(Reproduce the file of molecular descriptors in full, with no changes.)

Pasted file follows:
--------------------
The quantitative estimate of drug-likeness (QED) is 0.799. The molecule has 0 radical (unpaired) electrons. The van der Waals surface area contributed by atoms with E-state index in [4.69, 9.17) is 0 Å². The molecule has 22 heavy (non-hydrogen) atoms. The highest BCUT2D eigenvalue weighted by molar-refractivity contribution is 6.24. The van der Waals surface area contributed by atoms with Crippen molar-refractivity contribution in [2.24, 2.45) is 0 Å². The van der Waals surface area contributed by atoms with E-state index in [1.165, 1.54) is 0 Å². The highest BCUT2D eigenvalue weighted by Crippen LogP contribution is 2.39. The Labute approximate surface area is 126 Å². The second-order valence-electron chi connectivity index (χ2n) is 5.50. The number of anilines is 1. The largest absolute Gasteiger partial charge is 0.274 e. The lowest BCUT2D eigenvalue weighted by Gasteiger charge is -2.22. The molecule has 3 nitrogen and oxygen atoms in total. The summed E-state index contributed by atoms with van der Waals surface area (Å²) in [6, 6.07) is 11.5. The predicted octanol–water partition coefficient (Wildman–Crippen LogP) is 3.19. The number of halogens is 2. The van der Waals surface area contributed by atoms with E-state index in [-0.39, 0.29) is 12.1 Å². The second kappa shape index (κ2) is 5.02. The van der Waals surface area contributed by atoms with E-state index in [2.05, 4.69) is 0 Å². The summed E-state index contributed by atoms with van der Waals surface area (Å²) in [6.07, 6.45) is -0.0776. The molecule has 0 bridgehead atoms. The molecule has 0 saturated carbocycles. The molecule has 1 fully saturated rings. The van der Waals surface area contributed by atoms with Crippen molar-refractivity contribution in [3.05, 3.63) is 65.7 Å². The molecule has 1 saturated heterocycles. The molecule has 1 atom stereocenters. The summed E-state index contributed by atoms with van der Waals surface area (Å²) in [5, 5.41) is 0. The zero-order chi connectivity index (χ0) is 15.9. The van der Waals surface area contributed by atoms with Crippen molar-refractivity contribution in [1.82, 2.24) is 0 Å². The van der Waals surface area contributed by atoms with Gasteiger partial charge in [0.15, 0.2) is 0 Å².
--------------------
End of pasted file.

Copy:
The quantitative estimate of drug-likeness (QED) is 0.799. The molecule has 0 radical (unpaired) electrons. The van der Waals surface area contributed by atoms with E-state index in [4.69, 9.17) is 0 Å². The molecule has 22 heavy (non-hydrogen) atoms. The highest BCUT2D eigenvalue weighted by molar-refractivity contribution is 6.24. The van der Waals surface area contributed by atoms with Crippen molar-refractivity contribution in [2.24, 2.45) is 0 Å². The van der Waals surface area contributed by atoms with E-state index in [1.165, 1.54) is 0 Å². The highest BCUT2D eigenvalue weighted by Crippen LogP contribution is 2.39. The Labute approximate surface area is 126 Å². The second-order valence-electron chi connectivity index (χ2n) is 5.50. The number of anilines is 1. The largest absolute Gasteiger partial charge is 0.274 e. The lowest BCUT2D eigenvalue weighted by Gasteiger charge is -2.22. The molecule has 3 nitrogen and oxygen atoms in total. The summed E-state index contributed by atoms with van der Waals surface area (Å²) in [6, 6.07) is 11.5. The predicted octanol–water partition coefficient (Wildman–Crippen LogP) is 3.19. The number of halogens is 2. The van der Waals surface area contributed by atoms with E-state index in [-0.39, 0.29) is 12.1 Å². The second kappa shape index (κ2) is 5.02. The van der Waals surface area contributed by atoms with E-state index in [2.05, 4.69) is 0 Å². The summed E-state index contributed by atoms with van der Waals surface area (Å²) in [6.07, 6.45) is -0.0776. The molecule has 0 bridgehead atoms. The molecule has 0 saturated carbocycles. The molecule has 1 fully saturated rings. The van der Waals surface area contributed by atoms with Crippen molar-refractivity contribution in [3.05, 3.63) is 65.7 Å². The molecule has 1 saturated heterocycles. The molecule has 1 atom stereocenters. The summed E-state index contributed by atoms with van der Waals surface area (Å²) in [5, 5.41) is 0. The zero-order chi connectivity index (χ0) is 15.9. The van der Waals surface area contributed by atoms with Crippen molar-refractivity contribution in [1.82, 2.24) is 0 Å². The van der Waals surface area contributed by atoms with Gasteiger partial charge in [0.15, 0.2) is 0 Å².